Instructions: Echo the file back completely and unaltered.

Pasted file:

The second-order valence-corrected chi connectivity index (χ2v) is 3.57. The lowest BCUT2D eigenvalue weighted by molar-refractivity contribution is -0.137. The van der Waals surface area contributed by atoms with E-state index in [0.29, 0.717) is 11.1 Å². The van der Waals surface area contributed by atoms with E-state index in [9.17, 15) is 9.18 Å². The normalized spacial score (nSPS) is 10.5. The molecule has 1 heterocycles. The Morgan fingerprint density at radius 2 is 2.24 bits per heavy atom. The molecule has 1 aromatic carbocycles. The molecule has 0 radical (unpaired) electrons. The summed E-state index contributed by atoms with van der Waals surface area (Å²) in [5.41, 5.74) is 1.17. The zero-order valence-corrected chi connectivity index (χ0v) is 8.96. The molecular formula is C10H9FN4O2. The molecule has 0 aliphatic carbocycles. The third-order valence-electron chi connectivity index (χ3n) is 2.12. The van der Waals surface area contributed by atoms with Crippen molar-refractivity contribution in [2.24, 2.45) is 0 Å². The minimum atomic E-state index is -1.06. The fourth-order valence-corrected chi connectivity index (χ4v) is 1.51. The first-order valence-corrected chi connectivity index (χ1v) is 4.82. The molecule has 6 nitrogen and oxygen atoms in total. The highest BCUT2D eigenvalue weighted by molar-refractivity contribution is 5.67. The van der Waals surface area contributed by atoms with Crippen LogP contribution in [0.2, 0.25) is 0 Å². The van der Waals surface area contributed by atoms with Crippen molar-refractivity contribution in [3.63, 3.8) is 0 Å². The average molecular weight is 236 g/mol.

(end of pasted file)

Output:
The second-order valence-corrected chi connectivity index (χ2v) is 3.57. The lowest BCUT2D eigenvalue weighted by molar-refractivity contribution is -0.137. The van der Waals surface area contributed by atoms with E-state index in [0.29, 0.717) is 11.1 Å². The van der Waals surface area contributed by atoms with E-state index in [9.17, 15) is 9.18 Å². The normalized spacial score (nSPS) is 10.5. The molecule has 1 heterocycles. The Morgan fingerprint density at radius 2 is 2.24 bits per heavy atom. The molecule has 1 aromatic carbocycles. The molecule has 0 radical (unpaired) electrons. The summed E-state index contributed by atoms with van der Waals surface area (Å²) in [5.41, 5.74) is 1.17. The zero-order valence-corrected chi connectivity index (χ0v) is 8.96. The molecular formula is C10H9FN4O2. The molecule has 0 aliphatic carbocycles. The third-order valence-electron chi connectivity index (χ3n) is 2.12. The van der Waals surface area contributed by atoms with Crippen molar-refractivity contribution in [2.24, 2.45) is 0 Å². The minimum atomic E-state index is -1.06. The fourth-order valence-corrected chi connectivity index (χ4v) is 1.51. The first-order valence-corrected chi connectivity index (χ1v) is 4.82. The molecule has 6 nitrogen and oxygen atoms in total. The highest BCUT2D eigenvalue weighted by molar-refractivity contribution is 5.67. The van der Waals surface area contributed by atoms with Crippen LogP contribution in [0.2, 0.25) is 0 Å². The van der Waals surface area contributed by atoms with Crippen molar-refractivity contribution in [3.63, 3.8) is 0 Å². The average molecular weight is 236 g/mol.